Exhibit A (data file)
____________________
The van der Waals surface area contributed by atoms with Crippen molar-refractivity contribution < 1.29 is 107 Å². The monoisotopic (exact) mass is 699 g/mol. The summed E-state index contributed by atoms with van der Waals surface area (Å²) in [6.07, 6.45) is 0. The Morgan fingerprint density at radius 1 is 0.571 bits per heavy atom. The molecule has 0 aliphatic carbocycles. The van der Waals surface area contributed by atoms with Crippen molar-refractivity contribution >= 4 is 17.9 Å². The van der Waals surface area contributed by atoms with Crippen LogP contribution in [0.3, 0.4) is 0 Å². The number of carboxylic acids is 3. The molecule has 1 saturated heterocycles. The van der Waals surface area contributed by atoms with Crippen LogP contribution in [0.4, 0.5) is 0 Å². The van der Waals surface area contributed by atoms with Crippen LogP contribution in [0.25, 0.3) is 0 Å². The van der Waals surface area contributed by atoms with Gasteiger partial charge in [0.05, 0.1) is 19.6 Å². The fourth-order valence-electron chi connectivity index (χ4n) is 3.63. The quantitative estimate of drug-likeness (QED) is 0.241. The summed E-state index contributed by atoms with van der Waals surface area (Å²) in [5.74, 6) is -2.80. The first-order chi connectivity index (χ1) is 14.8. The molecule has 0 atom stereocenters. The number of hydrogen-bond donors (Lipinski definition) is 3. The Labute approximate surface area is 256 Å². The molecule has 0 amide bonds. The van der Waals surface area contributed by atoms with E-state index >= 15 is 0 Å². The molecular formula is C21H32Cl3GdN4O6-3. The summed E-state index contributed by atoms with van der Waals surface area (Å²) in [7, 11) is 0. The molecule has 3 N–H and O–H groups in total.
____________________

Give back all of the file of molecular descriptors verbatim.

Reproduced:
The van der Waals surface area contributed by atoms with Crippen molar-refractivity contribution < 1.29 is 107 Å². The monoisotopic (exact) mass is 699 g/mol. The summed E-state index contributed by atoms with van der Waals surface area (Å²) in [6.07, 6.45) is 0. The Morgan fingerprint density at radius 1 is 0.571 bits per heavy atom. The molecule has 0 aliphatic carbocycles. The van der Waals surface area contributed by atoms with Crippen molar-refractivity contribution >= 4 is 17.9 Å². The van der Waals surface area contributed by atoms with Crippen LogP contribution in [0.3, 0.4) is 0 Å². The number of carboxylic acids is 3. The molecule has 1 saturated heterocycles. The van der Waals surface area contributed by atoms with Crippen LogP contribution in [0.4, 0.5) is 0 Å². The van der Waals surface area contributed by atoms with Crippen LogP contribution in [0.25, 0.3) is 0 Å². The van der Waals surface area contributed by atoms with Gasteiger partial charge in [0.05, 0.1) is 19.6 Å². The fourth-order valence-electron chi connectivity index (χ4n) is 3.63. The quantitative estimate of drug-likeness (QED) is 0.241. The summed E-state index contributed by atoms with van der Waals surface area (Å²) in [5.74, 6) is -2.80. The first-order chi connectivity index (χ1) is 14.8. The molecule has 0 atom stereocenters. The number of hydrogen-bond donors (Lipinski definition) is 3. The Labute approximate surface area is 256 Å². The molecule has 0 amide bonds. The van der Waals surface area contributed by atoms with E-state index >= 15 is 0 Å². The molecular formula is C21H32Cl3GdN4O6-3. The summed E-state index contributed by atoms with van der Waals surface area (Å²) in [7, 11) is 0. The molecule has 3 N–H and O–H groups in total.